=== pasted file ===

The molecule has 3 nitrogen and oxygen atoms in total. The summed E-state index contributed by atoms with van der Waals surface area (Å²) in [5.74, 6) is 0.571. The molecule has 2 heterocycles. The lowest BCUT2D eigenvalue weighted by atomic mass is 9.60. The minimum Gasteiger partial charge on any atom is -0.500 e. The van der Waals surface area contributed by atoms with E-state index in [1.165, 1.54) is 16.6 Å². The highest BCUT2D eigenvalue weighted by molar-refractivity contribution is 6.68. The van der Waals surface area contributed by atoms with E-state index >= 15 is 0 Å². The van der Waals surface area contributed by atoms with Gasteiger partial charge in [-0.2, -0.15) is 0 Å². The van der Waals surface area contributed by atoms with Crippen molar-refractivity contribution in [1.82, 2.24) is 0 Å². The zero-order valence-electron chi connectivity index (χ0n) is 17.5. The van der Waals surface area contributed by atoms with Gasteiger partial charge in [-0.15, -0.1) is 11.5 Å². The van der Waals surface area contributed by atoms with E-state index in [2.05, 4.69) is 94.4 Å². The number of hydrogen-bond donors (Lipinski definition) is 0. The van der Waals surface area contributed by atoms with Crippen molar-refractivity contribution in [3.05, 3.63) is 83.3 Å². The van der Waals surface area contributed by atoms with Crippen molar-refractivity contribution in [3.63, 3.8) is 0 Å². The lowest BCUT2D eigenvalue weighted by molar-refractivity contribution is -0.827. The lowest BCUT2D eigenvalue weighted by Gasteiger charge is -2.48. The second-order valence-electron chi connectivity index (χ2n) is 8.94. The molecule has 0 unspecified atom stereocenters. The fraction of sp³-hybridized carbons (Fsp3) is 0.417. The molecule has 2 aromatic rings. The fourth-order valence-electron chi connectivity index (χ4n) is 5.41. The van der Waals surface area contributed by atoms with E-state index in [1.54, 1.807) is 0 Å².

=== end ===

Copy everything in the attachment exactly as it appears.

The molecule has 3 nitrogen and oxygen atoms in total. The summed E-state index contributed by atoms with van der Waals surface area (Å²) in [5.74, 6) is 0.571. The molecule has 2 heterocycles. The lowest BCUT2D eigenvalue weighted by atomic mass is 9.60. The minimum Gasteiger partial charge on any atom is -0.500 e. The van der Waals surface area contributed by atoms with E-state index in [1.165, 1.54) is 16.6 Å². The highest BCUT2D eigenvalue weighted by molar-refractivity contribution is 6.68. The van der Waals surface area contributed by atoms with E-state index >= 15 is 0 Å². The van der Waals surface area contributed by atoms with Gasteiger partial charge in [-0.2, -0.15) is 0 Å². The van der Waals surface area contributed by atoms with Crippen molar-refractivity contribution in [1.82, 2.24) is 0 Å². The zero-order valence-electron chi connectivity index (χ0n) is 17.5. The van der Waals surface area contributed by atoms with Gasteiger partial charge in [-0.15, -0.1) is 11.5 Å². The van der Waals surface area contributed by atoms with E-state index in [2.05, 4.69) is 94.4 Å². The number of hydrogen-bond donors (Lipinski definition) is 0. The van der Waals surface area contributed by atoms with Crippen molar-refractivity contribution in [3.05, 3.63) is 83.3 Å². The van der Waals surface area contributed by atoms with Crippen molar-refractivity contribution in [3.63, 3.8) is 0 Å². The lowest BCUT2D eigenvalue weighted by molar-refractivity contribution is -0.827. The lowest BCUT2D eigenvalue weighted by Gasteiger charge is -2.48. The second-order valence-electron chi connectivity index (χ2n) is 8.94. The molecule has 0 unspecified atom stereocenters. The fraction of sp³-hybridized carbons (Fsp3) is 0.417. The molecule has 2 aromatic rings. The fourth-order valence-electron chi connectivity index (χ4n) is 5.41. The van der Waals surface area contributed by atoms with E-state index in [1.54, 1.807) is 0 Å².